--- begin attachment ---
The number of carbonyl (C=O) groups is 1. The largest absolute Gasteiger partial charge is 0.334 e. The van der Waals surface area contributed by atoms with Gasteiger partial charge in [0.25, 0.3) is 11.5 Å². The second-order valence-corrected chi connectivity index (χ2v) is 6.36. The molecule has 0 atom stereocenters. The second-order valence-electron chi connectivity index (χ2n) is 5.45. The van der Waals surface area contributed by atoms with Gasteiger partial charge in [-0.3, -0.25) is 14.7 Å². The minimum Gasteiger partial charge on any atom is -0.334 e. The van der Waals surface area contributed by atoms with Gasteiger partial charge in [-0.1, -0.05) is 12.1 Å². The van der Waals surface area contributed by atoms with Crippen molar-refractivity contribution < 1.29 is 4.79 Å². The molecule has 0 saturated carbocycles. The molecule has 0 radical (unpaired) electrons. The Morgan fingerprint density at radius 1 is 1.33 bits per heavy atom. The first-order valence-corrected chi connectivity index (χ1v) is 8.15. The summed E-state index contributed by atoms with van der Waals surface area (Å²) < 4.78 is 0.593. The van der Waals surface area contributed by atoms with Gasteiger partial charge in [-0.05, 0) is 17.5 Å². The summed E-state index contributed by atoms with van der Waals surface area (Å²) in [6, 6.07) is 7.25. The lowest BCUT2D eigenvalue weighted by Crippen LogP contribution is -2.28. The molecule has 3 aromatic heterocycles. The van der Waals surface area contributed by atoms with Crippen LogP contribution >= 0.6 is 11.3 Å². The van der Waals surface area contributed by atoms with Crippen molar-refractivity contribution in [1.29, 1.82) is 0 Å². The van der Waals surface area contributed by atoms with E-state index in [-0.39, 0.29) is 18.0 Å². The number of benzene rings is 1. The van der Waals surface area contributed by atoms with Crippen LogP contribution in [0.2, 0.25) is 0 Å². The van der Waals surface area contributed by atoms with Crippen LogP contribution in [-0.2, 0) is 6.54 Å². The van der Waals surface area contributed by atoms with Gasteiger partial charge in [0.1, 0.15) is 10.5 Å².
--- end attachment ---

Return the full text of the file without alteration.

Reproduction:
The number of carbonyl (C=O) groups is 1. The largest absolute Gasteiger partial charge is 0.334 e. The van der Waals surface area contributed by atoms with Gasteiger partial charge in [0.25, 0.3) is 11.5 Å². The second-order valence-corrected chi connectivity index (χ2v) is 6.36. The molecule has 0 atom stereocenters. The second-order valence-electron chi connectivity index (χ2n) is 5.45. The van der Waals surface area contributed by atoms with Gasteiger partial charge in [-0.3, -0.25) is 14.7 Å². The minimum Gasteiger partial charge on any atom is -0.334 e. The van der Waals surface area contributed by atoms with Gasteiger partial charge in [-0.1, -0.05) is 12.1 Å². The van der Waals surface area contributed by atoms with Crippen molar-refractivity contribution < 1.29 is 4.79 Å². The molecule has 0 saturated carbocycles. The molecule has 0 radical (unpaired) electrons. The Morgan fingerprint density at radius 1 is 1.33 bits per heavy atom. The first-order valence-corrected chi connectivity index (χ1v) is 8.15. The summed E-state index contributed by atoms with van der Waals surface area (Å²) < 4.78 is 0.593. The van der Waals surface area contributed by atoms with Gasteiger partial charge in [-0.05, 0) is 17.5 Å². The summed E-state index contributed by atoms with van der Waals surface area (Å²) in [6, 6.07) is 7.25. The lowest BCUT2D eigenvalue weighted by Crippen LogP contribution is -2.28. The molecule has 3 aromatic heterocycles. The van der Waals surface area contributed by atoms with Crippen LogP contribution >= 0.6 is 11.3 Å². The van der Waals surface area contributed by atoms with Crippen molar-refractivity contribution in [1.29, 1.82) is 0 Å². The van der Waals surface area contributed by atoms with E-state index in [-0.39, 0.29) is 18.0 Å². The number of benzene rings is 1. The van der Waals surface area contributed by atoms with Crippen LogP contribution in [0.2, 0.25) is 0 Å². The van der Waals surface area contributed by atoms with Crippen LogP contribution in [-0.2, 0) is 6.54 Å². The van der Waals surface area contributed by atoms with Gasteiger partial charge in [0.1, 0.15) is 10.5 Å².